1. Connect IR receiver to application: First connect the IR receiver device to computer through USB. Now the Arduino of Profilic (PL2303HX) serial port will be available to the computer. Find the serial port number from control panel (for windows OS go to Control Panel → Device Manager → Ports). Next run the exported application. Select the connected serial port from ‘PORT’ dropdown. The connection success message will be shown and the LED on IR receiver will blink twice. If the connected port is not listed in the dropdown then click on ‘REFRESH LIST’ to reload the available ports.
2. Control your computer in different modes: After connection established press any button on remote and the assigned task will be performed.
The LED on the IR receiver can be turned on or off from both the remote and desktop application. You also can use this to verify connection status at any time.
The 0-9 button on the remote can be configured in two modes. The default mode is ‘Shortcut Mode’. In this mode you can open any pre-configured folder by pressing the number buttons. Another mode is ‘Number Mode’. Using this mode you can perform tasks like other buttons as per configuration (this includes pressing 0-9 numpad key). These two modes can be switched from both remote and desktop application.
The serial connection can be closed by clicking on ‘DISCONNECT’ from the application.
3. Customize settings using configuration.xml: The configuration.xml can be found at application/data folder. This file gives the user flexibility (without code change and compiling) to customize the application like static serial port, shortcut mode file locations and remote button-task mapping. When the application starts the user settings loaded from the xml.
To edit the configuration open this file in any text editor (e.g. Notepad). Then modify your changes and save it. Now restart the application to apply the changes. Remember any misconfiguration can crash the application. Follow the proper hierarchy.
The serial port can be pre-configured from the xml. Computers generally remember the serial port name when a device get connected for first time and assign it to the same port in future. Suppose your computer connects IR receiver on ‘COM3’, then it can be configured in the following way.
This will reduce the effort of making connection every time. The IR receiver must be connected before starting the application if the port is pre-configured.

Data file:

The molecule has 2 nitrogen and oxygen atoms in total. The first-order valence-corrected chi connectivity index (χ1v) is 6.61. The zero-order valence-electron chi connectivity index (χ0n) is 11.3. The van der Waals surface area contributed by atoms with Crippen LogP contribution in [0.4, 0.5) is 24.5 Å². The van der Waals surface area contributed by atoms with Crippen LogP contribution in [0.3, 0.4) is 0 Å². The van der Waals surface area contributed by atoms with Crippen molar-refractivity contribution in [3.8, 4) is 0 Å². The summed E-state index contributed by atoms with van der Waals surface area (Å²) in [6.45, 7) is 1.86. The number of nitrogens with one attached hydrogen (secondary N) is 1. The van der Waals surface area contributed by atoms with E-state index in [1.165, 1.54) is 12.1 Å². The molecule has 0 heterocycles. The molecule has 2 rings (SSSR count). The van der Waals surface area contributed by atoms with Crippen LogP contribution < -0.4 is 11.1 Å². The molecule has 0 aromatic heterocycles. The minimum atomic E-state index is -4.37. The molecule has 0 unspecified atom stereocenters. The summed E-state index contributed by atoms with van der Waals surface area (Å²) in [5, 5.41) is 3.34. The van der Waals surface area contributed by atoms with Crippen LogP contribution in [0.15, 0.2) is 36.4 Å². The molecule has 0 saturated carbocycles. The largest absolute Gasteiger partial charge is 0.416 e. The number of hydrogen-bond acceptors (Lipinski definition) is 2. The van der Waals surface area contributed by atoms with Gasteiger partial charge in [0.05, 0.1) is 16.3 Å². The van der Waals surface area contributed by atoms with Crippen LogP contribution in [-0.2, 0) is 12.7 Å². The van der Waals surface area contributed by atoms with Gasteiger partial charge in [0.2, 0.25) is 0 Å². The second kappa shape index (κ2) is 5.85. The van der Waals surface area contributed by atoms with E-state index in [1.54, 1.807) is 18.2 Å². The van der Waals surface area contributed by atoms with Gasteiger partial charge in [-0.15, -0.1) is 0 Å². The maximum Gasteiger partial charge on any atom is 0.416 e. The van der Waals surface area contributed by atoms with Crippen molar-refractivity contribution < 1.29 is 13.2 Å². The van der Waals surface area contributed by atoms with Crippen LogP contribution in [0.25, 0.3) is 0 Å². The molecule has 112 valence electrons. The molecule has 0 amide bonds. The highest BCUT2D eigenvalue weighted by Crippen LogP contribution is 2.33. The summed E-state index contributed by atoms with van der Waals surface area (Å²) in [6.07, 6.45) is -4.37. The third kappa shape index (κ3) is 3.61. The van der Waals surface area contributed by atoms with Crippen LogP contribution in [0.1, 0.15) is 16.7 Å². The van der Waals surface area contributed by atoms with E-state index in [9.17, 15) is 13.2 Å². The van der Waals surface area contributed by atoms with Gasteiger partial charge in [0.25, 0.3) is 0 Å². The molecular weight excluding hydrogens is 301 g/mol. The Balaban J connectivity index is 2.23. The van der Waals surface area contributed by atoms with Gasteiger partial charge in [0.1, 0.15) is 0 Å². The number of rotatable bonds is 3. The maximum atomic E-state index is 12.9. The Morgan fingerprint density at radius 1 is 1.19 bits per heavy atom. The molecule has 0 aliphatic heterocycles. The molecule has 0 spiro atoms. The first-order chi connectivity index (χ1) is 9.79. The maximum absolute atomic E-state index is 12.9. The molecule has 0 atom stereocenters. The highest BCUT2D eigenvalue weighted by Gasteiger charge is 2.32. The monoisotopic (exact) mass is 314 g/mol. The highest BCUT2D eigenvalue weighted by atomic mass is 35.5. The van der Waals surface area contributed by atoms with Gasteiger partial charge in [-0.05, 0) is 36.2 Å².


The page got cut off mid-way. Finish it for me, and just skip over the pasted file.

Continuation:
10 folder locations can be configured for shortcut mode. If you want to open ‘Music’ folder of E drive on key press ‘1’ then the configuration will look like this.
The most useful configuration is key-mapping. The JAVA code virtually presses computer keyboard key to perform a predefined task. For example to open windows menu programmatically, JAVA robot class just press Ctrl+Esc. The list of all pre-defined tasks can be found in configuration.xml under type=’MAP’. If you have proper Processing environment to compile the application you can extent the list without any limitation.
Apart from the task name you also need remote protocol and IR message of the corresponding remote button when you want to configure any key. To make it easy I printed this information at the bottom of the application. Suppose you want to configure ‘Power’ button of your remote with ‘Windows’ key of the computer. Connect the IR receiver and run the application. Then press the remote ‘Power’ button. The application will print ‘Received IR : NEC — 40BD28D7’ at the bottom where ‘NEC’ is your remote protocol and ‘40BD28D7’ is IR message. Now use the following line in your configuration.xml file
<remoteKey type=”NEC” id=”40BD28D7″ key=”POWER”>WINDOWS</remoteKey>
I have tested the application on Windows for RC5, RC6, NEC and SONY remote. For testing I also created a Remote Emulator which can be used as virtual remote using Null-Modem Emulator (e.g. com0com).Click here to download all source code and standalone applications. Please feel free to contact me if you have any query.